Hannah Brewis is an accomplished Melton born sailor, who fell in love with her trade at the age of eight, thanks to regular visits to Rutland Water…
Now 26, she has succeeded in turning her passion into an amazing, awe- inspiring career – one which sees her embrace the elements and glide into unpredictable new adventures every single day!
Earlier this year, Hannah was selected to take on one of the toughest jobs in professional sailing – acting as a skipper on the upcoming 2023-24 Clipper Round the World Race.
Following an intensive selection process, she joins ten other skippers from the UK, South Africa, Uruguay, Portugal and the Netherlands who will set sail come October. They’ll be responsible for teams of non- professional sailors, leading them safely as they race around the globe over a period of 11 months.
Being asked to lead the challenge is a “dream come true” for Hannah, who is one of just two female skippers to be selected.
“When I started out in my yachting career, I imagined this. However, you don’t actually think you’ll ever get there. I’m honoured and excited and can’t wait to get started,” she said.
“I’m a very competent sailor and I know boats very well. However, there’s a lot more to this job other than sailing. ”
“It’s also about your people skills and how you handle yourself when situations get difficult – remaining calm and things like that,” she went on to explain.
“There’ll be a lot of people on the boat at any one time in a relatively small space, so you need to be able to keep control, keep them motivated and happy… I’m looking forward to the challenge, and to meeting a crazy variety of people from all across the world. It’ll be great to bring them all together for a common goal – something pretty special and pretty unique!”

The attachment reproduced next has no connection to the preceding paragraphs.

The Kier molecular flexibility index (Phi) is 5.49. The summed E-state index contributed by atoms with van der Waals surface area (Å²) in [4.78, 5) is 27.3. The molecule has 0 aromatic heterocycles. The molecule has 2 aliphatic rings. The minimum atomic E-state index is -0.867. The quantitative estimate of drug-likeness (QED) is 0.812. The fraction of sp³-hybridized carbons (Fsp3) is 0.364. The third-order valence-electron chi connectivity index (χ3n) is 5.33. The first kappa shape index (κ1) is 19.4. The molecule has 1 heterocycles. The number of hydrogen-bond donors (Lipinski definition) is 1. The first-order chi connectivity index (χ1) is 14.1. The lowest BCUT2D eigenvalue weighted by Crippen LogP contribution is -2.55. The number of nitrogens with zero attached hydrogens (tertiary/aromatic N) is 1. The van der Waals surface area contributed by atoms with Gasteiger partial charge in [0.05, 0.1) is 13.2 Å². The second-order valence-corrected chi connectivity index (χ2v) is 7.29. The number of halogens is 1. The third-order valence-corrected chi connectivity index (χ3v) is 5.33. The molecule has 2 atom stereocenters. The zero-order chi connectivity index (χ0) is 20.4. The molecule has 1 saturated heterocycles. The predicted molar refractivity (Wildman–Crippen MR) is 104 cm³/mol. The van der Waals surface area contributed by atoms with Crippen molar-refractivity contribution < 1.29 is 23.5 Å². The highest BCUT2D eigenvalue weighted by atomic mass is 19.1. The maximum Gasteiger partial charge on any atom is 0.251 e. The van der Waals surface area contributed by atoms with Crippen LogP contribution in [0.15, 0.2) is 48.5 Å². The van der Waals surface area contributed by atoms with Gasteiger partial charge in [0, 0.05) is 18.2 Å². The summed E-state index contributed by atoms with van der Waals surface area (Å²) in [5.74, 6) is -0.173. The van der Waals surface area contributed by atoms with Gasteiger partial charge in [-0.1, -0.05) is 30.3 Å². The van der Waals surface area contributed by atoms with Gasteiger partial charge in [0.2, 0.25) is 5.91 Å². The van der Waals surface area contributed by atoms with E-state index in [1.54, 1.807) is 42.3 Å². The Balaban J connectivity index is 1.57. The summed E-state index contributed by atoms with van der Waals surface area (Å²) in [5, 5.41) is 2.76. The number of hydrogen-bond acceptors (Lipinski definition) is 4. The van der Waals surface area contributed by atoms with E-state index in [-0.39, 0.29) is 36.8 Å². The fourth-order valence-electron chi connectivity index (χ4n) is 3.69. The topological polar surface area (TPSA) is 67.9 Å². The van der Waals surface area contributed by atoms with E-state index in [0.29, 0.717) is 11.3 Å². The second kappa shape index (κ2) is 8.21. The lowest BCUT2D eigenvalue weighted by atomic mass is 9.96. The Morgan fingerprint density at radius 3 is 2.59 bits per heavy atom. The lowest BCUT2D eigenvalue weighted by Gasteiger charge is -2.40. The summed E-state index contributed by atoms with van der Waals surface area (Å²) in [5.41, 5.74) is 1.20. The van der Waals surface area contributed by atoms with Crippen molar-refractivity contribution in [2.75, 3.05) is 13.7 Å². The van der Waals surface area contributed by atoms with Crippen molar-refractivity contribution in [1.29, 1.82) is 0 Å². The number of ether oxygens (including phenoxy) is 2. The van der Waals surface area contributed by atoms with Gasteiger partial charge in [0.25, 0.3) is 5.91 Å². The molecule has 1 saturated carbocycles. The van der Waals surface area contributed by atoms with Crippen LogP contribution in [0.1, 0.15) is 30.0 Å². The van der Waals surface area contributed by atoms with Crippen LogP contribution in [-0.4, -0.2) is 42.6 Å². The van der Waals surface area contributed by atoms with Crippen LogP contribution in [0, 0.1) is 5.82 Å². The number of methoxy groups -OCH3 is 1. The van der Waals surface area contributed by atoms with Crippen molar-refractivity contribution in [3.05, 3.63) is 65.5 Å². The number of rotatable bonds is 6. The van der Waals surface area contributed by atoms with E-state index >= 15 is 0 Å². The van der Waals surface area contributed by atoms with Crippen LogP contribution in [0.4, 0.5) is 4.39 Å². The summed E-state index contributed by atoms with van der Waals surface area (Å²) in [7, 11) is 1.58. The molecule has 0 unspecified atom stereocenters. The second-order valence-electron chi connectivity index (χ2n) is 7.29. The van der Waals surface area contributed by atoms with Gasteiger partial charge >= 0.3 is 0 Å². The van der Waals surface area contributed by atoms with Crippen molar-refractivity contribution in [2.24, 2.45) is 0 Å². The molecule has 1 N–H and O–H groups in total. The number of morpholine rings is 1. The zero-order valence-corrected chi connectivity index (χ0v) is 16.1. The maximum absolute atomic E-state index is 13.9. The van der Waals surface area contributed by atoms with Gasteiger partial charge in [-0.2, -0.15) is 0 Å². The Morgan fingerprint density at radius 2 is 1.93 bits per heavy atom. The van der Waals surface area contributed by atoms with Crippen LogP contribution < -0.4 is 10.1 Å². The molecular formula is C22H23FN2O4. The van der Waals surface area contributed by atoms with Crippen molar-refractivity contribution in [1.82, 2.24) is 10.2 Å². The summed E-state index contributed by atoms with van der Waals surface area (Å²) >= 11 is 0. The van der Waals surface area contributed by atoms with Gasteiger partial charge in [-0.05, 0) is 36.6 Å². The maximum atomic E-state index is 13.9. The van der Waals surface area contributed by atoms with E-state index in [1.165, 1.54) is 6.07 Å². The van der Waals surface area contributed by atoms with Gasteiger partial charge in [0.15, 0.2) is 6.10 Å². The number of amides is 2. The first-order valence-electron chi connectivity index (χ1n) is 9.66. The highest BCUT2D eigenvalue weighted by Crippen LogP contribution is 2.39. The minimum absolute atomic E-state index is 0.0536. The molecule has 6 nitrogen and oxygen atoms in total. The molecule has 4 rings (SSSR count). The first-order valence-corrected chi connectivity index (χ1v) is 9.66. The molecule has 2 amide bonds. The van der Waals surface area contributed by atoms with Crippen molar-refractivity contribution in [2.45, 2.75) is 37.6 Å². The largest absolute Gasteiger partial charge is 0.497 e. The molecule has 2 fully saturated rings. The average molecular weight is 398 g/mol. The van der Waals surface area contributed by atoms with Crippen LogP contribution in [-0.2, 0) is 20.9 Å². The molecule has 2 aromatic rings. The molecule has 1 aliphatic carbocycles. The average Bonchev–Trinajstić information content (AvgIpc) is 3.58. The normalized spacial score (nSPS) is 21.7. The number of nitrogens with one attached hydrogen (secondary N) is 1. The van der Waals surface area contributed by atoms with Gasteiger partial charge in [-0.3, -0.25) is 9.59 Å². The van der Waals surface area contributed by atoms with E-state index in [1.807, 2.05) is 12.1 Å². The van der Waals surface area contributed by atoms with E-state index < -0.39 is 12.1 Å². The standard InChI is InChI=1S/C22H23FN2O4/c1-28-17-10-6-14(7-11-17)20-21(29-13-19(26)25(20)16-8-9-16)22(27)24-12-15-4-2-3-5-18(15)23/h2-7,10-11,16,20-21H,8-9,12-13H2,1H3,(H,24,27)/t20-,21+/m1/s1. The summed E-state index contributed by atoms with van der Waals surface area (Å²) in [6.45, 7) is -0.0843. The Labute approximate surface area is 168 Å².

Hannah has 40,000 nautical miles of experience behind her and that is crucial for those given the job as they teach their crew – many of whom do not have prior sailing experience.
Her love of water began in the county, when she took part in dinghy sailing in Rutland Water as a youngster.
When she was 14, Hannah went sailing on the Baltic Sea as part of an organised yacht trip, and it was here where she realised her tremendous skill on the water.
“At the end of the week, I remember the organisers telling me, ‘you’re really good at this, you’ve got the right mindset’. I thought that’s great – that’s really cool!” she revealed.
“I’d never been great inside a classroom. I love the freedom of being on the water and I love the outdoors, so I don’t think it’s a wild surprise that this is where I’ve ended up!
“To be able to sail for a living, and now to have this opportunity is amazing really – a dream come true!
“It’s tough and there aren’t many females that do it. To push through the discrimination that exists in a male dominated world and achieve this at such a young age, I’m pretty proud! ”
The 2023-24 Clipper Round the World Race is described as ‘one of the biggest challenges of the natural world’ and ‘an endurance test like no other.’
The route is divided into eight legs and between 13 and 16 individual races, including six ocean crossings.
When it starts, the race will see the yachts set off from the UK and then circumnavigate the globe, hitting South Africa, Australia and China before returning home.
Hannah says that she’s looking forward to some extreme weather on board her yacht courtesy of ‘Mother Nature’.
“As part of this challenge, we’ll be sailing across the biggest oceans in the world, and the conditions that you can get in that can be pretty crazy – 70 foot waves, extreme storms – very wet, windy and cold. We often sail through The Tropics where it’s the opposite – unbearably hot and there’s no wind which is also a challenge,” she explained.
“Mother Nature is something that you really have to respect, and I have always loved it because it just does whatever it wants no matter what you want!
“It’s not always the most fun at the time, but when you come through the other side, it’s an experience you never forget!
“The days that are really nice easy sailing, they’re lovely but you don’t tend to remember them,” she added.
“The days you remember are those when there were 50 notts of wind behind you and the waves were crashing on the boat. Those are the ones that really make you. ”